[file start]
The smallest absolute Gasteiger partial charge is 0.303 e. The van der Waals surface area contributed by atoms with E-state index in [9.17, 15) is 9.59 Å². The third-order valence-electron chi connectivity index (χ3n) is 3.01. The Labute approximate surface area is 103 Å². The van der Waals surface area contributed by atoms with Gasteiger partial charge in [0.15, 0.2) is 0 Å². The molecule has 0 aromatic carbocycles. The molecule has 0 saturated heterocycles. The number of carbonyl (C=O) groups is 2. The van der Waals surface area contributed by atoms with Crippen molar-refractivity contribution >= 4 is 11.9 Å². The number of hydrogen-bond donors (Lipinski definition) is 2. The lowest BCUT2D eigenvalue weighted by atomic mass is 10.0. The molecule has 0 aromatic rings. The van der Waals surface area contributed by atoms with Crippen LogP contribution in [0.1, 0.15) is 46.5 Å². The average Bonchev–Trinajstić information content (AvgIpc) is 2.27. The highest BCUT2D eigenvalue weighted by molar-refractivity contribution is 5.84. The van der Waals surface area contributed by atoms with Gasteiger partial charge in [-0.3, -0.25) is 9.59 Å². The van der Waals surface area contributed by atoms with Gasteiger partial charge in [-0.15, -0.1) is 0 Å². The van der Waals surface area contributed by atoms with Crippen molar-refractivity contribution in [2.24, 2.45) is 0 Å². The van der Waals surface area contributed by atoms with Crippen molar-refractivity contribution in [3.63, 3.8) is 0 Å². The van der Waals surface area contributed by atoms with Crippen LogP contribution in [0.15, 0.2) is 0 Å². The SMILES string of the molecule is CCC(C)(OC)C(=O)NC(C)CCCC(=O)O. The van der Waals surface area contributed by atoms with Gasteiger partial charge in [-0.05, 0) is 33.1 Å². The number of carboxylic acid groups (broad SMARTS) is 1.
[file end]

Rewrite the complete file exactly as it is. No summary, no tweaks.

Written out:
The smallest absolute Gasteiger partial charge is 0.303 e. The van der Waals surface area contributed by atoms with E-state index in [9.17, 15) is 9.59 Å². The third-order valence-electron chi connectivity index (χ3n) is 3.01. The Labute approximate surface area is 103 Å². The van der Waals surface area contributed by atoms with Gasteiger partial charge in [0.15, 0.2) is 0 Å². The molecule has 0 aromatic carbocycles. The molecule has 0 saturated heterocycles. The number of carbonyl (C=O) groups is 2. The van der Waals surface area contributed by atoms with Crippen molar-refractivity contribution >= 4 is 11.9 Å². The number of hydrogen-bond donors (Lipinski definition) is 2. The lowest BCUT2D eigenvalue weighted by atomic mass is 10.0. The molecule has 0 aromatic rings. The van der Waals surface area contributed by atoms with Crippen LogP contribution in [0.1, 0.15) is 46.5 Å². The average Bonchev–Trinajstić information content (AvgIpc) is 2.27. The highest BCUT2D eigenvalue weighted by molar-refractivity contribution is 5.84. The van der Waals surface area contributed by atoms with Gasteiger partial charge in [-0.3, -0.25) is 9.59 Å². The van der Waals surface area contributed by atoms with Gasteiger partial charge in [-0.15, -0.1) is 0 Å². The van der Waals surface area contributed by atoms with Crippen molar-refractivity contribution in [2.24, 2.45) is 0 Å². The van der Waals surface area contributed by atoms with Crippen molar-refractivity contribution in [3.63, 3.8) is 0 Å². The van der Waals surface area contributed by atoms with Crippen LogP contribution in [0.15, 0.2) is 0 Å². The SMILES string of the molecule is CCC(C)(OC)C(=O)NC(C)CCCC(=O)O. The van der Waals surface area contributed by atoms with Gasteiger partial charge in [-0.05, 0) is 33.1 Å². The number of carboxylic acid groups (broad SMARTS) is 1.